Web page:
The country needs modernised urban planning laws to keep with a rapidly changing real estate market, as legacy laws are unsuited for the purpose, according to experts.
Yangon in particular faces numerous challenges that were not anticipated when the current urban planning rules were put in place.
A slate of new laws and rules have been drafted, but they have been slow to become law. They have sat idle for various reasons, according to U Than Moe, a consultant with UN-HABITAT and a retired official from the Department of Human Settlement and Housing Development.
“If we want Yangon to be a liveable and a beautiful city, we should have modern laws for developing urban space,” he said.
For instance, the Yangon City and Regional Development Plan currently in use was drawn up by the Ministry of Construction in 1968. It is too outdated to be practical, he said.
“Yangon is changing into a modern city. There are a number of high-rise buildings, mixed-use developments and new housing projects, and they need to be systematically built according to the laws,” he said.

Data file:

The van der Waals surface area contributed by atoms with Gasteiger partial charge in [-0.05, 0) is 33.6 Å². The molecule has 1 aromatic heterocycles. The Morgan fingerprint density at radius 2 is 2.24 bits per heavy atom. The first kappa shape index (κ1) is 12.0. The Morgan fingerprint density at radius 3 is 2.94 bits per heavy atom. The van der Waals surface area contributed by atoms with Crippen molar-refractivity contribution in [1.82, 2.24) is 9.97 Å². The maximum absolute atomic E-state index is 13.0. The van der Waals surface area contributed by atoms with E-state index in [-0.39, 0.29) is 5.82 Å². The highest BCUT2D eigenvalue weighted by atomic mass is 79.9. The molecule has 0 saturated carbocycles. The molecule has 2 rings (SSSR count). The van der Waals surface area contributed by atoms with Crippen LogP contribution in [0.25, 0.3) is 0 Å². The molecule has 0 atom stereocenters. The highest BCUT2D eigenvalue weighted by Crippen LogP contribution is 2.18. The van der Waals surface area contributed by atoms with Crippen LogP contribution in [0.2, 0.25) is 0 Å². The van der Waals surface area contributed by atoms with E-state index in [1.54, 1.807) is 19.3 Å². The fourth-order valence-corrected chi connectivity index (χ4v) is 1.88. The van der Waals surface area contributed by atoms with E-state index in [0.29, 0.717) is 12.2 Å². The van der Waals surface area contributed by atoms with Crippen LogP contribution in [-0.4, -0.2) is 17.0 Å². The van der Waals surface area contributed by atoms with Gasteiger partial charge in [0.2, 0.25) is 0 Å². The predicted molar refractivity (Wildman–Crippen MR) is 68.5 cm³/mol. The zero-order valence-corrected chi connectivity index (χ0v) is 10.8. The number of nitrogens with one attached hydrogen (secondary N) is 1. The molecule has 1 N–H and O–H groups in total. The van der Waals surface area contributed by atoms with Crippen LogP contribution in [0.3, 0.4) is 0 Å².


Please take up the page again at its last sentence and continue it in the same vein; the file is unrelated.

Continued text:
Drafts plans for Yangon city was completed by experts from Yangon City Development Committee, the Department of Human Settlement and Housing Development, the Ministry of Construction, and the Japan International Cooperation Agency. One of the plans is called Yangon Vision 2040, and the other is the Yangon Strategic Plan, finished in 2013.
U Than Moe said that even though the plans are good, they have not yet been approved.
“As soon as they are legally approved, they can be put to work,” he said.
Additionally, a zoning plan and a high-rise limit zone plan have been drafted since 2014 and 2012 respectively, said Daw Hlaing Maw Oo, member of the drafting committee for the zoning plan and director at the Ministry of Construction.
“Zoning is an absolute necessity for every city. That’s why we, urban planners, suggested to the authorities that we should draw up and plans, and we have,” she said. “But they’re not in place yet because they have not been made legal by the government.”
Further laws are in the works. Drafts of a national housing development law, a new town development law and a groundwater management law have been completed by experts from the Ministry of Construction’s Department of Human Settlement and Housing Development. Department director U Win Naing said while the drafts have been completed, they are only at the early stages and still some time from being put before parliament.
Other draft laws have made it further. A condominium law, which is expected to allow foreigners to own some condo units, has been drafted in 2013 and even discussed in parliament. However, differences of opinion between parliamentarians, the drafting committee and businesspeople have so far placed the law in purgatory.
Source: Myanmar Times